President David Granger has issued a proclamation outlining Monday June 25, 2018, as a national day of mourning in memory of the victims of the piracy massacre off the coast of Suriname that occurred between the the period of April 27 and May 3, 2018.
According to the proclamation that was signed by the Minister of State, Joseph Harmon, “the President considers that the Co-operative Republic of Guyana should observe Monday the 25th day of June, 2018 as a national day of mourning as a solemn memorial to the victims of the massacre of Guyanese fishermen off the coast of Suriname.”
Moreover, the proclamation issued by the President states “in exercise of that authority vested in me under article 99(1) of the Constitution, I declare Monday the 25th day of June, 2018 a national day of mourning for that purpose and call on all Authorities, Boards, Commissions, Corporations, Public Agencies, Ministries and citizens to fly the national flag of Guyana at half-staff to demonstrate solidarity with the families of those killed in these grisly and gruesome acts and to accord due homage, respect and reverence to the memory of the victims.”
During the late part of April 2018, four boats were attacked by a group of men who brutalized the occupants by chopping them about their bodies, drenching them in hot oil and then tying the barely alive men to batteries before throwing them overboard.
Two days later, another boat was attacked and the captain killed.
Part of the crew is still said to be missing.
Recently, the alleged ring leader of the deadly pirate attacks on Suriname waters during April 21, 2018 to May 2, 2018 was arrested by police in Berbice.
The suspect has been identified as Premnauth Persaud called “Sanbad”, “Sinbad” and “Bouy.”
According to reports, the accused was arrested at Number 68 Village, Corentyne, Berbice, by ranks acting on intelligence information.
His apprehension is seen as a major breakthrough in solving the crime which left several persons dead and several missing, to date.
Persaud was wanted by both Surinamese and Guyanese lawmen following the brutal attacks on high seas.
It was reported that after committing the heinous crimes, Persaud, who was the captain of vessel Cristina-1 SK-1221 and his crew held Gowkarran Outar called “Gavin” as hostage on their way back to Guyana.
As the men approached their destination, they allegedly killed Outar and threw his body into the Atlantic Ocean, resulting it in surfacing a few days later on the Number 63 Beach.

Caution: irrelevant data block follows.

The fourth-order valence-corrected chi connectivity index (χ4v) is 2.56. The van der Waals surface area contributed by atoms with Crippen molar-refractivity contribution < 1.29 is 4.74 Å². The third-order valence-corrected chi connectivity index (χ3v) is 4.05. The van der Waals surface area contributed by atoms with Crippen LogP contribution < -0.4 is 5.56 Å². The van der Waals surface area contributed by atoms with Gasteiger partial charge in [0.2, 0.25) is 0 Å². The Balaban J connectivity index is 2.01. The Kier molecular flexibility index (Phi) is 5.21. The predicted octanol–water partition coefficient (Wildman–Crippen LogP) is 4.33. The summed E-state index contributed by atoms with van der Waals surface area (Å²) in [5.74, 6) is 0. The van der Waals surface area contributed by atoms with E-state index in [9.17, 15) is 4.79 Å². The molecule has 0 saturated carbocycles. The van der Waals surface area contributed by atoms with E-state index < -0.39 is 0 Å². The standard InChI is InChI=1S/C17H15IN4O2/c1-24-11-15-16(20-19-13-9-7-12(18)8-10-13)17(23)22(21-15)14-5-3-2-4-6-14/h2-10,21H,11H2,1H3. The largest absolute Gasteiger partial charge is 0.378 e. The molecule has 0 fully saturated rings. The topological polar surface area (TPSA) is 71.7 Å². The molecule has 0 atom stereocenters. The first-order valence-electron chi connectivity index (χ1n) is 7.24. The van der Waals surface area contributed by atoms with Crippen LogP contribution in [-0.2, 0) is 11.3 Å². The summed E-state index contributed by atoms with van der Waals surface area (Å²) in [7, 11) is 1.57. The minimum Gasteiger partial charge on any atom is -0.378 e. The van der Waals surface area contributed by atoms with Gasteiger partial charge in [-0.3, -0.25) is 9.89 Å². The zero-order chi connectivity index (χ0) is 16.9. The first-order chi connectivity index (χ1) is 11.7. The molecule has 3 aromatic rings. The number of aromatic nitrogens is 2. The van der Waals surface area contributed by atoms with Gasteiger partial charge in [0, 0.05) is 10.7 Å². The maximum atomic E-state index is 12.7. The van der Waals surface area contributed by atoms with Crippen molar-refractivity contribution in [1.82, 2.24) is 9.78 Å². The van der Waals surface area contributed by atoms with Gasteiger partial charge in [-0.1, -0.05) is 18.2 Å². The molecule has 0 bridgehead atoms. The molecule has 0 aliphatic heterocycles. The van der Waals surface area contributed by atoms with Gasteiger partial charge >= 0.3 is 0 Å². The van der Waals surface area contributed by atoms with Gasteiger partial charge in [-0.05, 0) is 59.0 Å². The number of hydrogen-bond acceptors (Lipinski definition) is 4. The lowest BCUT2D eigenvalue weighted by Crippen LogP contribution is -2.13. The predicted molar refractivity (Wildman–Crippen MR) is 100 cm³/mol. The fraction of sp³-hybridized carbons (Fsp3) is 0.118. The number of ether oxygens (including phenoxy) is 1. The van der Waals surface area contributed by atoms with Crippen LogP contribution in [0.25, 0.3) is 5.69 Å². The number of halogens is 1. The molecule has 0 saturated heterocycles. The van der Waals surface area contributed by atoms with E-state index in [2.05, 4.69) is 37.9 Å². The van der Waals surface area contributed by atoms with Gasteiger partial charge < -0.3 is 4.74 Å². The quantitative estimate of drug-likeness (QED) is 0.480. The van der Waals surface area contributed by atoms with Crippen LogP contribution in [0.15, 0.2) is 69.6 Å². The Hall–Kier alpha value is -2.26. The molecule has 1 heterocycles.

Meanwhile, shortly before Persaud’s arrest, 19-year-old Alexander Denhart, also called “Shameface”, was arraigned with the murder of Tilacknauth Mohabir who was killed between April 27 and May 3, 2018.
One week prior to this, Denhart’s ‘boss’ Nakool Manohar, also called “Fyah”, was also arraigned with the same murder, as well as several robberies committed on the high seas.
Mohabir’s body was discovered on the Wai Wai Bank in the Atlantic Ocean days after the deadly attacks.
Surinamese law enforcement officers had arrested “Bolo” as a member of the deadly gang and they are on the hunt for another referred to as “Dick”.
The piracy attacks allegedly stemmed from the execution-style killing of Somnath Manohar who was gunned down on March 30, 2018 in Suriname.
As a result of Manohar’s death, his brother Nakool had allegedly travelled to Suriname and reportedly offered US$50,000 to the gang members to take revenge for his brother’s death.
Moreover, “Killerman” who was fingered in the death of the Guyanese businessman, was arrested and remains in custody.
Prior to his arrest, Premcharan Ravikan, a Surinamese Police Auxiliary Agent, was found dead hours after he had allegedly been kidnapped by Guyanese.
He was reportedly stabbed five times and shot once.
His throat was also slit, and a single bullet wound was evident to his abdomen.
It was later reported that he had allegedly provided the weapon that was used to execute the Somnath Monohar.
To date, “Crackhead”, who was arrested two weeks after the attacks, has confessed to killing five of the Guyanese fishermen and disposing of their bodies by throwing them overboard.
Upon his arrest, he reportedly told Police that he was following orders, which were to attack the boat and “get rid” of the occupants.
Five of the men survived the attack and are providing the necessary information as investigations continue.